Like it or not, our nation is controlled by several major companies: Big Brother is disguised as Big Tech: Apple, Google, Facebook, Twitter, and Amazon, to name a few. More and more each day, their reach (or over-reach) into our every day lives increases. From money donated to elections, to censorship of people based on political party affiliation, Big Tech is using their power to influence Americans in almost every aspect of our lives.
Again, I don’t want to get too political. After all, I’m a consumer of many of the things Big Tech has to offer, from the music I listen to, to the way I communicate (cell phone and email), and until recently, Facebook and Twitter.
For Christmas, we bought an Echo Show so we can video call/chat with our grandson. Even though it’s a little creepy for Alexa to alert me that a package was just delivered to my house (because I also have a very close relationship with Amazon), the moments we get to share with Cooper who is six hours away, make it worth the nagging thoughts of the somewhat unsettling invasion of privacy…
I’ve probably already lost many of those who started reading this, but for the few of you who are trudging along hoping I make a point, here it is: I believe with every fiber of my being, that we are in a crisis when it comes to our first amendment rights. It seems that when people dislike an opposing noun (person, place, or thing), or don’t agree with the ideas and beliefs (abstract nouns) of certain groups, they want to silence their voice, or better yet, cancel them.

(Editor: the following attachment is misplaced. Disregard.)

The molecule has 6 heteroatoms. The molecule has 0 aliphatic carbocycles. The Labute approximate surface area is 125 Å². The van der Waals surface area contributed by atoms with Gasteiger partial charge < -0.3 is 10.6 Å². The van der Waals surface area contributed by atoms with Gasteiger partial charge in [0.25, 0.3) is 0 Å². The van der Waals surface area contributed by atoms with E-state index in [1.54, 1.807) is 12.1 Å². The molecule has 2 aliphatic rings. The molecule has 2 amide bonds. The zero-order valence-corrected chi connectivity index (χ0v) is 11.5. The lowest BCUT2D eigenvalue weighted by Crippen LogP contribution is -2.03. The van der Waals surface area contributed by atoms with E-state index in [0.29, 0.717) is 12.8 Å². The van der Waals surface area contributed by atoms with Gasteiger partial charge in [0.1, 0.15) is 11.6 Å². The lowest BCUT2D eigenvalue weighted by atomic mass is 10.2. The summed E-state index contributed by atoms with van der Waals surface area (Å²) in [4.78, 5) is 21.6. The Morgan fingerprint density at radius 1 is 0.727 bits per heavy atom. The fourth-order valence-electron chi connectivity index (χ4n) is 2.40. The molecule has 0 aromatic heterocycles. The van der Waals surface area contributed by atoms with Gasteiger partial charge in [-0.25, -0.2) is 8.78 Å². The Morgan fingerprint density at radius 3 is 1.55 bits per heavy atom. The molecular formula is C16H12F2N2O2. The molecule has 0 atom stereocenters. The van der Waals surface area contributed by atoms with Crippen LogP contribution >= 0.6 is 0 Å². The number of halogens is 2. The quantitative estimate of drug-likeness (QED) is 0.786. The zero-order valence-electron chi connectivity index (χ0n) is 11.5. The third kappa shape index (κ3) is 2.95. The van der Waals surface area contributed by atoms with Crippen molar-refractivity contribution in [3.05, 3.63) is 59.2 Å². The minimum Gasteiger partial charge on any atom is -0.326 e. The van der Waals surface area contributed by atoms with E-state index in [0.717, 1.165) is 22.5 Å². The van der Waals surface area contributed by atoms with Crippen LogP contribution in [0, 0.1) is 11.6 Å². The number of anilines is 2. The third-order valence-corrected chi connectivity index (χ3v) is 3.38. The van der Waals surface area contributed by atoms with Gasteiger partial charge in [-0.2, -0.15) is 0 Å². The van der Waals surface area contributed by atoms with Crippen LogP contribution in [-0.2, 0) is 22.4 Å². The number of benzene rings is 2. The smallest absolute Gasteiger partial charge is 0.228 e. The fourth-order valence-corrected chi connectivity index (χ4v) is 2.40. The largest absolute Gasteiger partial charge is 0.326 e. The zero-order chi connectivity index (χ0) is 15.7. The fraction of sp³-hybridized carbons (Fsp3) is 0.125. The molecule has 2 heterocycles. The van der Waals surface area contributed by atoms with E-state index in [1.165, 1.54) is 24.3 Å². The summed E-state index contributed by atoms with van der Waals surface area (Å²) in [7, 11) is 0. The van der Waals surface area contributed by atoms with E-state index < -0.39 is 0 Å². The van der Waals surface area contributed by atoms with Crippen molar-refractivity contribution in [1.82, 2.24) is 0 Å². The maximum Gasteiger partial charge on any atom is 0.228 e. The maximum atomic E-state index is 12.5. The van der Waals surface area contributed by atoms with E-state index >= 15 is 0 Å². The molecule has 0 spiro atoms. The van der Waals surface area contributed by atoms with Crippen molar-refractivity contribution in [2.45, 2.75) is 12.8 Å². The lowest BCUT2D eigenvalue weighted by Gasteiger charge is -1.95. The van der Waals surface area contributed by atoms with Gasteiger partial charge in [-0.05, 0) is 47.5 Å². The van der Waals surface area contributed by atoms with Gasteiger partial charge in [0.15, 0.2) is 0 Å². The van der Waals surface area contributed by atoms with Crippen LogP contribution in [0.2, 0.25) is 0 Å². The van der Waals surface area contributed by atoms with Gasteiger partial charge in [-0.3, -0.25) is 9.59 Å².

My purpose in this blog isn’t to cause dissension, or come across as some unhinged, right-wing radical. I simply hope to use my words to reach out to others who are more intelligent, and savvy than I. My hope is that through discussion and dialogue, I can better understand the reasons behind this movement, and what I can do to better represent and serve my point of view. What can I do to help promote and protect the freedoms the Founders established for us over two hundred years ago?
I guess to begin this journey toward self-discovery, I should try to answer the question “Why is this so important to me?
It’s simple and selfish. It’s all about my children and my grandson. I want them to live in a world that is peaceful, and fair, and kind, and just. I want them to experience those abstract nouns to the fullest. I want them to have a better life, and a wide array of opportunities. I want them to feel safe, secure, protected, and not only respect others, but be respected as well.